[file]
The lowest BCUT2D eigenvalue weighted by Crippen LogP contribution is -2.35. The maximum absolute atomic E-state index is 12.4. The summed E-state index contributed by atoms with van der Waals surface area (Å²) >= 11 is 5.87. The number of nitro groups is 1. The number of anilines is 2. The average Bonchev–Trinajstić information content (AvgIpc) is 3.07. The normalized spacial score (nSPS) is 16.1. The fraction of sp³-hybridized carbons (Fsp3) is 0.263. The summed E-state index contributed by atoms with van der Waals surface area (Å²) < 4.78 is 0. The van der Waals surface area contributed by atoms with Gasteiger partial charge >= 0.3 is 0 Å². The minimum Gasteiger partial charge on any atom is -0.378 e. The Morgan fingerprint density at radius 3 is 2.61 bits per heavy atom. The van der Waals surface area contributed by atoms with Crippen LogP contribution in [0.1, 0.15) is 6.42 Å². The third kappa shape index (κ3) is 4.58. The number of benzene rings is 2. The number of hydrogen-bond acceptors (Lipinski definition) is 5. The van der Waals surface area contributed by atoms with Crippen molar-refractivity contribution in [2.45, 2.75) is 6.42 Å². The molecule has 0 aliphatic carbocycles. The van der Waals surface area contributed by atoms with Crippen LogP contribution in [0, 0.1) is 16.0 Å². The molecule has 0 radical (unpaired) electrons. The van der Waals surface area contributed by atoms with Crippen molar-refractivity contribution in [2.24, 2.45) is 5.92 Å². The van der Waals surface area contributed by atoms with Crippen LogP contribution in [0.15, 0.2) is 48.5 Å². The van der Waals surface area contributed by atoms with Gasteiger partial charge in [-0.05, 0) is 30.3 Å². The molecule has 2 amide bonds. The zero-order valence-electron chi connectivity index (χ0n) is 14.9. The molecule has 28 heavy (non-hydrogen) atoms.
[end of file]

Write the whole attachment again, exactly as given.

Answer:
The lowest BCUT2D eigenvalue weighted by Crippen LogP contribution is -2.35. The maximum absolute atomic E-state index is 12.4. The summed E-state index contributed by atoms with van der Waals surface area (Å²) >= 11 is 5.87. The number of nitro groups is 1. The number of anilines is 2. The average Bonchev–Trinajstić information content (AvgIpc) is 3.07. The normalized spacial score (nSPS) is 16.1. The fraction of sp³-hybridized carbons (Fsp3) is 0.263. The summed E-state index contributed by atoms with van der Waals surface area (Å²) < 4.78 is 0. The van der Waals surface area contributed by atoms with Gasteiger partial charge >= 0.3 is 0 Å². The minimum Gasteiger partial charge on any atom is -0.378 e. The Morgan fingerprint density at radius 3 is 2.61 bits per heavy atom. The van der Waals surface area contributed by atoms with Crippen LogP contribution in [0.1, 0.15) is 6.42 Å². The third kappa shape index (κ3) is 4.58. The number of benzene rings is 2. The number of hydrogen-bond acceptors (Lipinski definition) is 5. The van der Waals surface area contributed by atoms with Crippen molar-refractivity contribution in [2.45, 2.75) is 6.42 Å². The molecule has 0 aliphatic carbocycles. The van der Waals surface area contributed by atoms with Crippen LogP contribution in [0, 0.1) is 16.0 Å². The molecule has 0 radical (unpaired) electrons. The van der Waals surface area contributed by atoms with Crippen molar-refractivity contribution in [2.24, 2.45) is 5.92 Å². The van der Waals surface area contributed by atoms with Crippen LogP contribution in [0.15, 0.2) is 48.5 Å². The van der Waals surface area contributed by atoms with Gasteiger partial charge in [-0.05, 0) is 30.3 Å². The molecule has 2 amide bonds. The zero-order valence-electron chi connectivity index (χ0n) is 14.9. The molecule has 28 heavy (non-hydrogen) atoms.